Acknowledgement: This software release is made possible with the funding support from NIH/NIGMS under the grant number R01-GM114365. It is also a result of a collaboration with Dr. Xavier Intes's group at Rensselaer Polytechnic Institute (RPI), particularly the contributions from Ruoyang Yao.
Publication: Yao R, Intes X, Fang Q, "Generalized mesh-based Monte Carlo for wide-field illumination and detection via mesh retessellation," Biomed. Optics Express, 7(1), 171-184 (2016)
Mesh-based Monte Carlo, or MMC, is a Monte Carlo simulation package designed for simulating photon transport in 3D heterogeneous media. MMC can use a volumetric mesh to represent a complex domain, making it computationally and memory efficient.
MMC supports multi-threading based parallel computing. You can obtain a nearly linear speed-up when using more CPU cores in your simulation. Starting from version 0.8, MMC also supports the Single-Instruction Multiple-Data (SIMD) parallelism on modern CPUs, allowing MMC to take further advantage in parallel computing.
Starting from this release, a generalized MMC algorithm that can efficiently model complex wide-field sources and detectors is included in the software. Over 10 different commonly used source forms are supported, similarly to our previously released wide-field MCX software.
This is the first release through our new time-based release strategy. We plan to announce 4 releases each year - one release per 3 months.
The download link to this release can be accessed from here.
MMC 1.0-beta is a stable preview to the upcoming milestone, version 1.0, of MMC. It contains significantly improved capability to model complex widefield sources and detectors, as well as a number of fixes to several high priority bugs. Thanks to the contributions from Ruoyang Yao in Dr. Xavier Intes's Lab at RPI, the complex widefield source forms previously supported in MCX have now been successfully ported to Mesh-based MC simulations through an efficient mesh-retessellation algorithm. This collaborative work is reported in our paper appearing on Biomed. Optics Express today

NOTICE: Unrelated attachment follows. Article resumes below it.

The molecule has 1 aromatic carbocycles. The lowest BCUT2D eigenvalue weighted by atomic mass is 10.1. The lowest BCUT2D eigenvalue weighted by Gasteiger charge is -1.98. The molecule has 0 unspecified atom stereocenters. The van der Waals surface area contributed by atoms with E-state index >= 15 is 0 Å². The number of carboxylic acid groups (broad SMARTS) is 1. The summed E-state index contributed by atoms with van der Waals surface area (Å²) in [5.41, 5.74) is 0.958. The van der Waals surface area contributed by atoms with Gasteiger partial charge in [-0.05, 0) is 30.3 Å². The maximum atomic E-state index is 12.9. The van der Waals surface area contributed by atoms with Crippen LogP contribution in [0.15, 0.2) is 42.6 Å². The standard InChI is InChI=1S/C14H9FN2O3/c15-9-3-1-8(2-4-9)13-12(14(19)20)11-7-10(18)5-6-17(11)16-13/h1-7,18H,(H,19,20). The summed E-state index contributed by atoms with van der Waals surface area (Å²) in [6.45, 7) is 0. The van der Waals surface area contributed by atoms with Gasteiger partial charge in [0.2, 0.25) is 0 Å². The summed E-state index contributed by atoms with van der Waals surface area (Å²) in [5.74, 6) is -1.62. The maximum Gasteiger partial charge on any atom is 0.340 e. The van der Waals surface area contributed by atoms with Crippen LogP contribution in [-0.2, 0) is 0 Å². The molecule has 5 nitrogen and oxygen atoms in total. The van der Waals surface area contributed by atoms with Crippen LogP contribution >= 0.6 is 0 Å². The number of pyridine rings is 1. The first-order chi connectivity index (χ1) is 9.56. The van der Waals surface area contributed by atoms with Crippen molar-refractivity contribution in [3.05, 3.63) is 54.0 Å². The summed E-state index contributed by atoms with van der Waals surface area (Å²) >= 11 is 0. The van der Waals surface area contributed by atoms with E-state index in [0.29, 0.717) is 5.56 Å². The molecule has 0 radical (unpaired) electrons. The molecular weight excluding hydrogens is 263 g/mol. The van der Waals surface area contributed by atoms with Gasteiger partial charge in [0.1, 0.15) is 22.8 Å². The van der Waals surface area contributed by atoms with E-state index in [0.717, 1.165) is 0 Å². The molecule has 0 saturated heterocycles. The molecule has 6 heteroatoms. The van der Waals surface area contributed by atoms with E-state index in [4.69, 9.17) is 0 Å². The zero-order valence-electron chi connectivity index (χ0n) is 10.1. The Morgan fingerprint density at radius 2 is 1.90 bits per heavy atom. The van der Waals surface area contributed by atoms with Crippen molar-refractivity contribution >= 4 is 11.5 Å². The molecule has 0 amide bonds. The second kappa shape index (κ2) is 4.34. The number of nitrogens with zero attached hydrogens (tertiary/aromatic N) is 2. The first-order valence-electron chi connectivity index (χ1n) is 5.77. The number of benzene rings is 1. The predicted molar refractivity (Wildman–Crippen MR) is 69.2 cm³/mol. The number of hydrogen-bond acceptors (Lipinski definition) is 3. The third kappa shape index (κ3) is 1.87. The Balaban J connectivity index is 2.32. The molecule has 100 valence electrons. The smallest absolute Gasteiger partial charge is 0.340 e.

The new release of 1.0-beta was significantly improved upon the previous version, v0.9.5, published nearly two years ago. The key changes include:
Pre-compiled MMC binaries are provided for Windows, Linux and Mac OS. In all cases, a binary compiled with SSE4-accelerated ray-tracing algorithms is provided for each platform.
The best simulation speed can be typically achieved by using
mmc -M S -C 0 ....
One can recompile all binaries using an Intel C++ Compiler. It can generate binaries up to 25% faster than the equivalent binaries compiled with GCC.
The default "SSE4" binaries require your computer to support SSE4 instructions. This can be determined by using the following command on Linux/MacOS
grep 'sse4' /proc/cpuinfo
or using a freeware "CPU-Z" on windows. If you attempt to run the SSE4 on an unsupported computer, you will get an error when executing the binary. In that case, you should switch to the "multicore" binaries.